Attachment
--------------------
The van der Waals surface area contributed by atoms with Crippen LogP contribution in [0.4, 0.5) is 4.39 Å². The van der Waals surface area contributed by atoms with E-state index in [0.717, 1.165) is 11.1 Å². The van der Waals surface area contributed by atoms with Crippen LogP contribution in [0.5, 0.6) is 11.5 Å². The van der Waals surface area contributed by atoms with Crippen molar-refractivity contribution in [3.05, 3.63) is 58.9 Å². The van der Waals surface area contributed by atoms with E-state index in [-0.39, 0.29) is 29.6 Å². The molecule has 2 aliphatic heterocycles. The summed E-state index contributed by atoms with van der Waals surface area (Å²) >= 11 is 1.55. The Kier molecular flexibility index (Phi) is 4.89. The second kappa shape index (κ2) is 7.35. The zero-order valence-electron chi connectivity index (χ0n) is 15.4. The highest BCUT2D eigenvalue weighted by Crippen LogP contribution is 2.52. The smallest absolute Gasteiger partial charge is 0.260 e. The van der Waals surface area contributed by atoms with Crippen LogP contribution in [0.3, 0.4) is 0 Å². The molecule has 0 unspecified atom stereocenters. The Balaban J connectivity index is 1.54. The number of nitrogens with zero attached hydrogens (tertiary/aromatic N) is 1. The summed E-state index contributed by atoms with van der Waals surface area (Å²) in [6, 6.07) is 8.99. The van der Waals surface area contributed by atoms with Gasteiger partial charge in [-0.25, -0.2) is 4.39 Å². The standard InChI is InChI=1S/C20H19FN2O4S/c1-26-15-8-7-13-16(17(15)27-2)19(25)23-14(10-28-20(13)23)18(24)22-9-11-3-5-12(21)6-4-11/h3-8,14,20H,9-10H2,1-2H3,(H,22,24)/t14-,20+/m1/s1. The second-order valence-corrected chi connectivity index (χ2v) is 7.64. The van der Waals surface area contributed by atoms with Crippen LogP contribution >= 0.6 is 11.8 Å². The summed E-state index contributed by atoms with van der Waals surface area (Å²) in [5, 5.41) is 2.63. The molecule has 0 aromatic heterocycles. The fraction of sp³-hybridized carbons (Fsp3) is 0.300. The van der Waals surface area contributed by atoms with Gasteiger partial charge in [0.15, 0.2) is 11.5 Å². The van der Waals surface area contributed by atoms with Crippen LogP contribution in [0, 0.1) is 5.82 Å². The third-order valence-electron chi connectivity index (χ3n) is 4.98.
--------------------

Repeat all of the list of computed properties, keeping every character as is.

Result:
The van der Waals surface area contributed by atoms with Crippen LogP contribution in [0.4, 0.5) is 4.39 Å². The van der Waals surface area contributed by atoms with E-state index in [0.717, 1.165) is 11.1 Å². The van der Waals surface area contributed by atoms with Crippen LogP contribution in [0.5, 0.6) is 11.5 Å². The van der Waals surface area contributed by atoms with Crippen molar-refractivity contribution in [3.05, 3.63) is 58.9 Å². The van der Waals surface area contributed by atoms with E-state index in [-0.39, 0.29) is 29.6 Å². The molecule has 2 aliphatic heterocycles. The summed E-state index contributed by atoms with van der Waals surface area (Å²) >= 11 is 1.55. The Kier molecular flexibility index (Phi) is 4.89. The second kappa shape index (κ2) is 7.35. The zero-order valence-electron chi connectivity index (χ0n) is 15.4. The highest BCUT2D eigenvalue weighted by Crippen LogP contribution is 2.52. The smallest absolute Gasteiger partial charge is 0.260 e. The van der Waals surface area contributed by atoms with Crippen LogP contribution in [0.3, 0.4) is 0 Å². The molecule has 0 unspecified atom stereocenters. The Balaban J connectivity index is 1.54. The number of nitrogens with zero attached hydrogens (tertiary/aromatic N) is 1. The summed E-state index contributed by atoms with van der Waals surface area (Å²) in [6, 6.07) is 8.99. The van der Waals surface area contributed by atoms with Gasteiger partial charge in [-0.25, -0.2) is 4.39 Å². The standard InChI is InChI=1S/C20H19FN2O4S/c1-26-15-8-7-13-16(17(15)27-2)19(25)23-14(10-28-20(13)23)18(24)22-9-11-3-5-12(21)6-4-11/h3-8,14,20H,9-10H2,1-2H3,(H,22,24)/t14-,20+/m1/s1. The second-order valence-corrected chi connectivity index (χ2v) is 7.64. The van der Waals surface area contributed by atoms with Crippen LogP contribution >= 0.6 is 11.8 Å². The summed E-state index contributed by atoms with van der Waals surface area (Å²) in [5, 5.41) is 2.63. The molecule has 0 aromatic heterocycles. The fraction of sp³-hybridized carbons (Fsp3) is 0.300. The van der Waals surface area contributed by atoms with Gasteiger partial charge in [0.15, 0.2) is 11.5 Å². The van der Waals surface area contributed by atoms with Crippen LogP contribution in [0, 0.1) is 5.82 Å². The third-order valence-electron chi connectivity index (χ3n) is 4.98.